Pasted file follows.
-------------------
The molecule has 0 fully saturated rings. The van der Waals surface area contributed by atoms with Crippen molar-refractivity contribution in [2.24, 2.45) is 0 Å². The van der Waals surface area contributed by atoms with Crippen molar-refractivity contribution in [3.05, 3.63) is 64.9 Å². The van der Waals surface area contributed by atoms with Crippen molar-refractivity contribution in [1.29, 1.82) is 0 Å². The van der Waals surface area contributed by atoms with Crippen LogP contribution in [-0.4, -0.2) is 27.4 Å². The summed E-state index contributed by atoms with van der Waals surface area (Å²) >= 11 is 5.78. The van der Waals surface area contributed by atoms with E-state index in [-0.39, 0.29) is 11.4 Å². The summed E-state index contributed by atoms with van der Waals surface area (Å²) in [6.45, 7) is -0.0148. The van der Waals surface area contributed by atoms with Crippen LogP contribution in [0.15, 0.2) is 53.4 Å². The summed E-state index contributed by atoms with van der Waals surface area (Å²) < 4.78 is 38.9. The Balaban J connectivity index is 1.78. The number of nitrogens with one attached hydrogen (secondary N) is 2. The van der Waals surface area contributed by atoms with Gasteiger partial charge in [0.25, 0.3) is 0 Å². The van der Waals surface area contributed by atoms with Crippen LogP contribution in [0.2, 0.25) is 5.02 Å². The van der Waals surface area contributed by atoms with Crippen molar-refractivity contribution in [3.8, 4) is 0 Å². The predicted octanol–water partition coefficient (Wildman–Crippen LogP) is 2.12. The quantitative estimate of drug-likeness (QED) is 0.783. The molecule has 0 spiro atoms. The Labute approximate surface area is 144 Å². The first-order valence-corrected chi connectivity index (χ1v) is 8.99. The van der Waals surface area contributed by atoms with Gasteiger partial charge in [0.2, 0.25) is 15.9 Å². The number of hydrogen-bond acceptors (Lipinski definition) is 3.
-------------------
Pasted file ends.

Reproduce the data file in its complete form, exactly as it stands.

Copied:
The molecule has 0 fully saturated rings. The van der Waals surface area contributed by atoms with Crippen molar-refractivity contribution in [2.24, 2.45) is 0 Å². The van der Waals surface area contributed by atoms with Crippen molar-refractivity contribution in [3.05, 3.63) is 64.9 Å². The van der Waals surface area contributed by atoms with Crippen molar-refractivity contribution in [1.29, 1.82) is 0 Å². The van der Waals surface area contributed by atoms with Crippen LogP contribution in [-0.4, -0.2) is 27.4 Å². The summed E-state index contributed by atoms with van der Waals surface area (Å²) >= 11 is 5.78. The van der Waals surface area contributed by atoms with E-state index in [-0.39, 0.29) is 11.4 Å². The summed E-state index contributed by atoms with van der Waals surface area (Å²) in [6.45, 7) is -0.0148. The van der Waals surface area contributed by atoms with Crippen LogP contribution in [0.15, 0.2) is 53.4 Å². The summed E-state index contributed by atoms with van der Waals surface area (Å²) < 4.78 is 38.9. The Balaban J connectivity index is 1.78. The number of nitrogens with one attached hydrogen (secondary N) is 2. The van der Waals surface area contributed by atoms with Gasteiger partial charge in [0.25, 0.3) is 0 Å². The van der Waals surface area contributed by atoms with Crippen LogP contribution in [0.2, 0.25) is 5.02 Å². The van der Waals surface area contributed by atoms with Crippen molar-refractivity contribution in [3.8, 4) is 0 Å². The predicted octanol–water partition coefficient (Wildman–Crippen LogP) is 2.12. The quantitative estimate of drug-likeness (QED) is 0.783. The molecule has 0 spiro atoms. The Labute approximate surface area is 144 Å². The first-order valence-corrected chi connectivity index (χ1v) is 8.99. The van der Waals surface area contributed by atoms with Gasteiger partial charge in [0.2, 0.25) is 15.9 Å². The number of hydrogen-bond acceptors (Lipinski definition) is 3.